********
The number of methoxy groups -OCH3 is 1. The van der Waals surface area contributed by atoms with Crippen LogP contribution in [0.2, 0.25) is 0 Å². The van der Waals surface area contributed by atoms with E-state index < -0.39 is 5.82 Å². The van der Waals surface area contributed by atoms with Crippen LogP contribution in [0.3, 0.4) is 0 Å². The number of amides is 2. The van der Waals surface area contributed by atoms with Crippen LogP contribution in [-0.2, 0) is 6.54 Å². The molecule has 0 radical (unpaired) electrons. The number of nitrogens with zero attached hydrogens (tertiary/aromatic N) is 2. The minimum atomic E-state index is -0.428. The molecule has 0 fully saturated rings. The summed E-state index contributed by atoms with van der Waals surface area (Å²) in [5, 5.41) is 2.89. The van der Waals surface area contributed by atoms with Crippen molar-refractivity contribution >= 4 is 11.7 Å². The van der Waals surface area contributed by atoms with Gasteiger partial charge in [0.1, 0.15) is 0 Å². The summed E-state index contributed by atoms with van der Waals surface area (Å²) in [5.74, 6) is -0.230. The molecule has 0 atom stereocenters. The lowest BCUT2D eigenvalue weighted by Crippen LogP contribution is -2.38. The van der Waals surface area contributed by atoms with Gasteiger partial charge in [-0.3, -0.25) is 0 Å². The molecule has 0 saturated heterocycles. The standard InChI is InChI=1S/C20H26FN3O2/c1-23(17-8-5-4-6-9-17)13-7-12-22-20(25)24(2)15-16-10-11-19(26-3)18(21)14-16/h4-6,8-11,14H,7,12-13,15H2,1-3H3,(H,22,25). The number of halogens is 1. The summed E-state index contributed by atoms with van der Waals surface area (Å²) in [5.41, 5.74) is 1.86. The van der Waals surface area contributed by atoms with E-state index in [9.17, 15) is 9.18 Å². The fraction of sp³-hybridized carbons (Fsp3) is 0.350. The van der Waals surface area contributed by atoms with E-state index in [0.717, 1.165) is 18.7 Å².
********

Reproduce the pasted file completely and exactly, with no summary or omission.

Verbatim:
The number of methoxy groups -OCH3 is 1. The van der Waals surface area contributed by atoms with Crippen LogP contribution in [0.2, 0.25) is 0 Å². The van der Waals surface area contributed by atoms with E-state index < -0.39 is 5.82 Å². The van der Waals surface area contributed by atoms with Crippen LogP contribution in [0.3, 0.4) is 0 Å². The number of amides is 2. The van der Waals surface area contributed by atoms with Crippen LogP contribution in [-0.2, 0) is 6.54 Å². The molecule has 0 radical (unpaired) electrons. The number of nitrogens with zero attached hydrogens (tertiary/aromatic N) is 2. The minimum atomic E-state index is -0.428. The molecule has 0 fully saturated rings. The summed E-state index contributed by atoms with van der Waals surface area (Å²) in [5, 5.41) is 2.89. The van der Waals surface area contributed by atoms with Crippen molar-refractivity contribution >= 4 is 11.7 Å². The van der Waals surface area contributed by atoms with Gasteiger partial charge in [0.1, 0.15) is 0 Å². The summed E-state index contributed by atoms with van der Waals surface area (Å²) in [5.74, 6) is -0.230. The molecule has 0 atom stereocenters. The lowest BCUT2D eigenvalue weighted by Crippen LogP contribution is -2.38. The van der Waals surface area contributed by atoms with Gasteiger partial charge in [-0.3, -0.25) is 0 Å². The molecule has 0 saturated heterocycles. The standard InChI is InChI=1S/C20H26FN3O2/c1-23(17-8-5-4-6-9-17)13-7-12-22-20(25)24(2)15-16-10-11-19(26-3)18(21)14-16/h4-6,8-11,14H,7,12-13,15H2,1-3H3,(H,22,25). The number of halogens is 1. The summed E-state index contributed by atoms with van der Waals surface area (Å²) in [5.41, 5.74) is 1.86. The van der Waals surface area contributed by atoms with E-state index in [9.17, 15) is 9.18 Å². The fraction of sp³-hybridized carbons (Fsp3) is 0.350. The van der Waals surface area contributed by atoms with E-state index in [0.717, 1.165) is 18.7 Å².